English Foxhound History
The English Foxhound Breeders developed through very selective breeding on the hunting estates of England's upper crust. The English Foxhound breed has always been used for one purpose; that of running down the fox ahead of horsemen. They are a very lean and muscular breed. This physical characteristic of body fat to muscle tissue ratio is a nutritional factor that needs to be considered when looking at their food requirements. They can store large amounts of protein to supply their energy requirements during the hunt. They also require large quantities of water during this exercise.
The origins of the English Foxhound, the only large game hunting breed from England, are under debate. He is believed to have been developed in Great Britain around the fifteenth century for fox hunting from Staghounds, deer-hunting bloodhounds. Hunters wanted smaller, much faster, hardier dogs and were less concerned with voice and sense of smell. Fox hunting reached its peak in England in the first half of the nineteenth century. The English Foxhound was a favorite of Napoleon III. By the seventeenth century, the breed was used in the United States to develop the American Foxhound. Because of his bone structure, vigor, and hardiness, the English Foxhound was also used in France to develop pack hounds for large game hunting. The breed remains fairly rare in France.
English Foxhound Behavior
This robust, courageous, tireless, speedy dog with a fighting spirit can cover 6.5 km in 8 minutes and maintain a swift gallop for hours on end. With a relatively weak nose and voice, the English Foxhound always stays in sight of his quarry. His unique specialty in England is fox, but in France he hunts wild boar and deer. He is very skilled in the water. He is not really a companion dog. He needs a firm owner he can accept as the leader of the pack. For a pack of dogs in the country, kennel life is best. Apartment life is not ideal. The English Foxhound does not like to be alone or idle. He requires regular brushing.
Derived from the English foxhound and American foxhound but with longer legs. This hound was developed for pursuing scent trails over high hills and moorland in the English Lake District. Leg length has allowed it to navigate very rocky terrain and walls with immense ease. The sport is still well followed in the Lake District whereby it is a race to see which hound finishes the trail first. Trail hounds are available as puppies and also as adults after their trailing career has ended. Hardly known about even in the UK. A rare breed with all the qualities of the Foxhound (below) but racier lines.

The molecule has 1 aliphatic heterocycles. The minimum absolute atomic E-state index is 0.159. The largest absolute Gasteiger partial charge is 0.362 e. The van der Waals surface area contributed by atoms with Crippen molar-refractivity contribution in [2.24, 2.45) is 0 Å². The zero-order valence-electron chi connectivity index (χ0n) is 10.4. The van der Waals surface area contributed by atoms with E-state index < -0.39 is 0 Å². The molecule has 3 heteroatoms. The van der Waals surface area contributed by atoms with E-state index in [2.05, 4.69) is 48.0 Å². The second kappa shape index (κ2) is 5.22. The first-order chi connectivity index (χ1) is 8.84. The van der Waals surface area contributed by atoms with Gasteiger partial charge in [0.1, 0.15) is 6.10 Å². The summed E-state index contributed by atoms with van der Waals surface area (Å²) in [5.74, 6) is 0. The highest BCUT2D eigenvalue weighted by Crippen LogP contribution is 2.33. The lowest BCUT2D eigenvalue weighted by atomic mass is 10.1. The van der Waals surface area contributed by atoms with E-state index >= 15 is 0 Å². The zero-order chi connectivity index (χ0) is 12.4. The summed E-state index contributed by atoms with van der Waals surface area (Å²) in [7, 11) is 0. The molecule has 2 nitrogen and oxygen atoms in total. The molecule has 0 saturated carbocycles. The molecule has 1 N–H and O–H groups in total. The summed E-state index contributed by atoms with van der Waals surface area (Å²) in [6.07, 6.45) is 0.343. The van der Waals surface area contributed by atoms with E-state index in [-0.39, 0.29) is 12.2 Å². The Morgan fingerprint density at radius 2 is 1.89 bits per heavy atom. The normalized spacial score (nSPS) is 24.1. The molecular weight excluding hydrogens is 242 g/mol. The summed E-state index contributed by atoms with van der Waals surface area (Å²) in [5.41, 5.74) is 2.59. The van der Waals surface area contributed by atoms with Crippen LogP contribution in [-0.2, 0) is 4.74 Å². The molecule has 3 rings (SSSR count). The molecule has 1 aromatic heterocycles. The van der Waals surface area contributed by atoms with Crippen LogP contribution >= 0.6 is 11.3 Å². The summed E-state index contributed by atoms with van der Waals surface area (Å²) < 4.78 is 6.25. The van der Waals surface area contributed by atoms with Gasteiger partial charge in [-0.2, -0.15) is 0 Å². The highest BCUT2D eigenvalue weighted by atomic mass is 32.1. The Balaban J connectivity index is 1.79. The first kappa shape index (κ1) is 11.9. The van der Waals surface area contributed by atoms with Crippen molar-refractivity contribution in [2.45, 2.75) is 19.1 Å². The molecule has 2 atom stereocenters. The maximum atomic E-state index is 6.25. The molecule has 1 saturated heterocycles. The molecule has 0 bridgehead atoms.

A true country man, with endless energy and long distance, all-day endurance over all types of terrain. Medium sized, drop eared, highly intelligent and very athletic. Attractive, gentle, loving with an easy nature towards humans, dogs and other pets.
English Foxhounds Bred and Food Supplies
Foxhounds bred purely for show can be bigger and heavier and have lost some of the foxhound functionality. Be clear whether you want a working or show line, check any differences carefully and be clear also what the breeder breeds. Needs lots of running time. For very active households only, which will take it hiking, jogging and cycling. Does not like to be alone and can easily become bored and destructive.
Food supplies for this breed included the fox, hare, and other small animals from their native environment combined with the type of vegetables and grain crops found in England's central farmlands. For the English Foxhound I recommend foods high in their fiber content. The carbohydrates should be from sources of potato, oats, and wheat with the meats from lean horse meat and beef. I also feel you should avoid feeding an English Foxhound any ocean fish, soy, poultry, or yellow corn.
Head: Well-developed, with a broad skull. Slight stop. Muzzle relatively long.
Ears: Set-on high. Medium, wide, hanging flat.
Eyes: Round, brown.
Body: Built for speed and endurance. Neck long but not thick. Shoulders not heavy. Deep chest and rounded ribs. Well-muscled hindquarters.
Tail: Long, curving slightly inward.
Hair: Short, dense, hard, glossy.
Coat: Tricolor: white and fawn with a black mantle. - Bicolor: white and orangish-fawn.
Size: Dog: 56 to 63 cm (23-25 in).Bitch: 53 to 61 cm (21-24 in).
Weight: 30 to 35 kg.